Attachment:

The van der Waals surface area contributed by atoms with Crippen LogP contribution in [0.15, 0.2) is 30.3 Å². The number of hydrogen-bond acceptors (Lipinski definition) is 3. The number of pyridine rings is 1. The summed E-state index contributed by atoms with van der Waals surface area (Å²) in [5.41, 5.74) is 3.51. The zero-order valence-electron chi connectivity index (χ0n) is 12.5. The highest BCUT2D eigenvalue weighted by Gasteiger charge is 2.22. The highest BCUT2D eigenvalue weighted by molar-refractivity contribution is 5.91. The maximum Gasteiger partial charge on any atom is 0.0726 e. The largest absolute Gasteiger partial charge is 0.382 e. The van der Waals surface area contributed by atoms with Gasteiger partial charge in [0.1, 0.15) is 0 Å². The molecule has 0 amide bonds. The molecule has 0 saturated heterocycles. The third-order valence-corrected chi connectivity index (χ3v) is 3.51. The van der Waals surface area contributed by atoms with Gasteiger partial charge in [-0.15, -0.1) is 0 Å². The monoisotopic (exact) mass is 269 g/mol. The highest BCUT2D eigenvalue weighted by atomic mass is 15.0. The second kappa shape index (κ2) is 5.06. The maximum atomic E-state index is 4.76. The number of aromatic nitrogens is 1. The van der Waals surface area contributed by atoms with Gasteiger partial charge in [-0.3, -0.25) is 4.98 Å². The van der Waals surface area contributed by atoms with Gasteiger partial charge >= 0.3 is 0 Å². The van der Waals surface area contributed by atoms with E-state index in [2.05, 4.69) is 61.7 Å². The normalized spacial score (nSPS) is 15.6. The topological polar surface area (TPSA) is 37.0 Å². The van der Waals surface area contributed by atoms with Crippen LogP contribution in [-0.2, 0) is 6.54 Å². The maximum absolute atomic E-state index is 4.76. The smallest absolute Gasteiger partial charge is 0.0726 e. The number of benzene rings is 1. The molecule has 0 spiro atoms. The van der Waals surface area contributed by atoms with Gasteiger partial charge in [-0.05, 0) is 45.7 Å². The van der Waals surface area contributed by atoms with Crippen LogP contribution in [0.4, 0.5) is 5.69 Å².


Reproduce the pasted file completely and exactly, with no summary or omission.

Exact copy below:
The van der Waals surface area contributed by atoms with Crippen LogP contribution in [0.15, 0.2) is 30.3 Å². The number of hydrogen-bond acceptors (Lipinski definition) is 3. The number of pyridine rings is 1. The summed E-state index contributed by atoms with van der Waals surface area (Å²) in [5.41, 5.74) is 3.51. The zero-order valence-electron chi connectivity index (χ0n) is 12.5. The highest BCUT2D eigenvalue weighted by Gasteiger charge is 2.22. The highest BCUT2D eigenvalue weighted by molar-refractivity contribution is 5.91. The maximum Gasteiger partial charge on any atom is 0.0726 e. The largest absolute Gasteiger partial charge is 0.382 e. The van der Waals surface area contributed by atoms with Gasteiger partial charge in [0.1, 0.15) is 0 Å². The molecule has 0 amide bonds. The molecule has 0 saturated heterocycles. The third-order valence-corrected chi connectivity index (χ3v) is 3.51. The van der Waals surface area contributed by atoms with Gasteiger partial charge in [-0.15, -0.1) is 0 Å². The monoisotopic (exact) mass is 269 g/mol. The highest BCUT2D eigenvalue weighted by atomic mass is 15.0. The second kappa shape index (κ2) is 5.06. The maximum atomic E-state index is 4.76. The number of aromatic nitrogens is 1. The van der Waals surface area contributed by atoms with Gasteiger partial charge in [-0.3, -0.25) is 4.98 Å². The van der Waals surface area contributed by atoms with Gasteiger partial charge >= 0.3 is 0 Å². The van der Waals surface area contributed by atoms with E-state index in [2.05, 4.69) is 61.7 Å². The normalized spacial score (nSPS) is 15.6. The topological polar surface area (TPSA) is 37.0 Å². The van der Waals surface area contributed by atoms with Crippen LogP contribution in [-0.2, 0) is 6.54 Å². The maximum absolute atomic E-state index is 4.76. The smallest absolute Gasteiger partial charge is 0.0726 e. The number of benzene rings is 1. The molecule has 0 spiro atoms. The van der Waals surface area contributed by atoms with Gasteiger partial charge in [-0.05, 0) is 45.7 Å². The van der Waals surface area contributed by atoms with Crippen LogP contribution in [0.4, 0.5) is 5.69 Å².